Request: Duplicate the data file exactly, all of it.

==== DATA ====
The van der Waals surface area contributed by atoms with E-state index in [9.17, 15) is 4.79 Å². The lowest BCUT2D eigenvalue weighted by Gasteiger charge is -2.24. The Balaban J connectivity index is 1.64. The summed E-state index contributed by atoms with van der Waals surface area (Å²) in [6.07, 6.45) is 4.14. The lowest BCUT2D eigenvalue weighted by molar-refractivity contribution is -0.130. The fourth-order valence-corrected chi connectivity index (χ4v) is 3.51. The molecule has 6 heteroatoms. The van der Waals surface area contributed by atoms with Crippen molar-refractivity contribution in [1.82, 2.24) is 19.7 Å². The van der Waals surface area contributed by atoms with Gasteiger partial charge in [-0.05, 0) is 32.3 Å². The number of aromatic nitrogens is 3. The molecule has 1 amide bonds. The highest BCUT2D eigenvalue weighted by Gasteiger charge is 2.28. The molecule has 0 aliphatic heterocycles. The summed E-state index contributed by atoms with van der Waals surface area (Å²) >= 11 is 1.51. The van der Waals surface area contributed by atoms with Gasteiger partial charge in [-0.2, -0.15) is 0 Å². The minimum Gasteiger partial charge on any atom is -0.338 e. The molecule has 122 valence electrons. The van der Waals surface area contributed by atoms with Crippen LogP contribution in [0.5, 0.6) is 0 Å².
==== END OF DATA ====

The van der Waals surface area contributed by atoms with E-state index in [9.17, 15) is 4.79 Å². The lowest BCUT2D eigenvalue weighted by Gasteiger charge is -2.24. The Balaban J connectivity index is 1.64. The summed E-state index contributed by atoms with van der Waals surface area (Å²) in [6.07, 6.45) is 4.14. The lowest BCUT2D eigenvalue weighted by molar-refractivity contribution is -0.130. The fourth-order valence-corrected chi connectivity index (χ4v) is 3.51. The molecule has 6 heteroatoms. The van der Waals surface area contributed by atoms with Crippen molar-refractivity contribution in [1.82, 2.24) is 19.7 Å². The van der Waals surface area contributed by atoms with Gasteiger partial charge in [-0.05, 0) is 32.3 Å². The number of aromatic nitrogens is 3. The molecule has 1 amide bonds. The highest BCUT2D eigenvalue weighted by Gasteiger charge is 2.28. The molecule has 0 aliphatic heterocycles. The summed E-state index contributed by atoms with van der Waals surface area (Å²) >= 11 is 1.51. The van der Waals surface area contributed by atoms with Gasteiger partial charge in [-0.2, -0.15) is 0 Å². The minimum Gasteiger partial charge on any atom is -0.338 e. The molecule has 122 valence electrons. The van der Waals surface area contributed by atoms with Crippen LogP contribution in [0.5, 0.6) is 0 Å².